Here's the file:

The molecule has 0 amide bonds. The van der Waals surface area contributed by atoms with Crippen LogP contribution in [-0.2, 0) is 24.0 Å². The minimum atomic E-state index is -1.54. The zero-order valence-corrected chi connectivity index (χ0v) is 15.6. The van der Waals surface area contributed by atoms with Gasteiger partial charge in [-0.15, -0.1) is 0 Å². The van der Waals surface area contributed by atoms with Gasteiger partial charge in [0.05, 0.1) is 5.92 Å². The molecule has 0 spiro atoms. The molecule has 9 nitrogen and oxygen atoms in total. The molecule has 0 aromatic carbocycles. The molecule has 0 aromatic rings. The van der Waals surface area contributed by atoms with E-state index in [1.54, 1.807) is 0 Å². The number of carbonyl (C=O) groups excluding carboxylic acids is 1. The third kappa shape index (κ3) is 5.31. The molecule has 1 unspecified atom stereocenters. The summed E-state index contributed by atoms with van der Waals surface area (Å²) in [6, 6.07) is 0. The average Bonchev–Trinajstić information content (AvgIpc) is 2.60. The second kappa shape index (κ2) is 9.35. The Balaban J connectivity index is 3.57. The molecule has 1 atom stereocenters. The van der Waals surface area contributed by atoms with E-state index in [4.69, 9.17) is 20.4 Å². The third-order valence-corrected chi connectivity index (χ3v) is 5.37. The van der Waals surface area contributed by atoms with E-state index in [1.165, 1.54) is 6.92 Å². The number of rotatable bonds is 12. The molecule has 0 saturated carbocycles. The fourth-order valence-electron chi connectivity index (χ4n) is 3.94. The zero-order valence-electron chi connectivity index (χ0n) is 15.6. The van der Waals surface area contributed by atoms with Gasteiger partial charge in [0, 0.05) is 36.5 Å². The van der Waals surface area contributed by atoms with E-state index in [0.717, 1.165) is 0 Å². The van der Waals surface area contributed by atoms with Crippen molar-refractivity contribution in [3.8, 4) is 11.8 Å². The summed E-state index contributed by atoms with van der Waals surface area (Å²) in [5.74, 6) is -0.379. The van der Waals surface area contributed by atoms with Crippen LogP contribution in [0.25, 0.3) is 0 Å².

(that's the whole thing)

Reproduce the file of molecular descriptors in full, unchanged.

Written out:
The molecule has 0 amide bonds. The van der Waals surface area contributed by atoms with Crippen LogP contribution in [-0.2, 0) is 24.0 Å². The minimum atomic E-state index is -1.54. The zero-order valence-corrected chi connectivity index (χ0v) is 15.6. The van der Waals surface area contributed by atoms with Gasteiger partial charge in [-0.15, -0.1) is 0 Å². The van der Waals surface area contributed by atoms with Gasteiger partial charge in [0.05, 0.1) is 5.92 Å². The molecule has 0 spiro atoms. The molecule has 9 nitrogen and oxygen atoms in total. The molecule has 0 aromatic carbocycles. The molecule has 0 aromatic rings. The van der Waals surface area contributed by atoms with E-state index in [1.54, 1.807) is 0 Å². The number of carbonyl (C=O) groups excluding carboxylic acids is 1. The third kappa shape index (κ3) is 5.31. The molecule has 1 unspecified atom stereocenters. The summed E-state index contributed by atoms with van der Waals surface area (Å²) in [6, 6.07) is 0. The average Bonchev–Trinajstić information content (AvgIpc) is 2.60. The second kappa shape index (κ2) is 9.35. The Balaban J connectivity index is 3.57. The molecule has 1 atom stereocenters. The van der Waals surface area contributed by atoms with E-state index in [4.69, 9.17) is 20.4 Å². The third-order valence-corrected chi connectivity index (χ3v) is 5.37. The van der Waals surface area contributed by atoms with E-state index in [1.165, 1.54) is 6.92 Å². The number of rotatable bonds is 12. The molecule has 0 saturated carbocycles. The fourth-order valence-electron chi connectivity index (χ4n) is 3.94. The zero-order valence-electron chi connectivity index (χ0n) is 15.6. The van der Waals surface area contributed by atoms with Gasteiger partial charge in [0, 0.05) is 36.5 Å². The van der Waals surface area contributed by atoms with E-state index in [0.717, 1.165) is 0 Å². The van der Waals surface area contributed by atoms with Crippen molar-refractivity contribution in [3.8, 4) is 11.8 Å². The summed E-state index contributed by atoms with van der Waals surface area (Å²) in [5.74, 6) is -0.379. The van der Waals surface area contributed by atoms with Crippen LogP contribution in [0.25, 0.3) is 0 Å².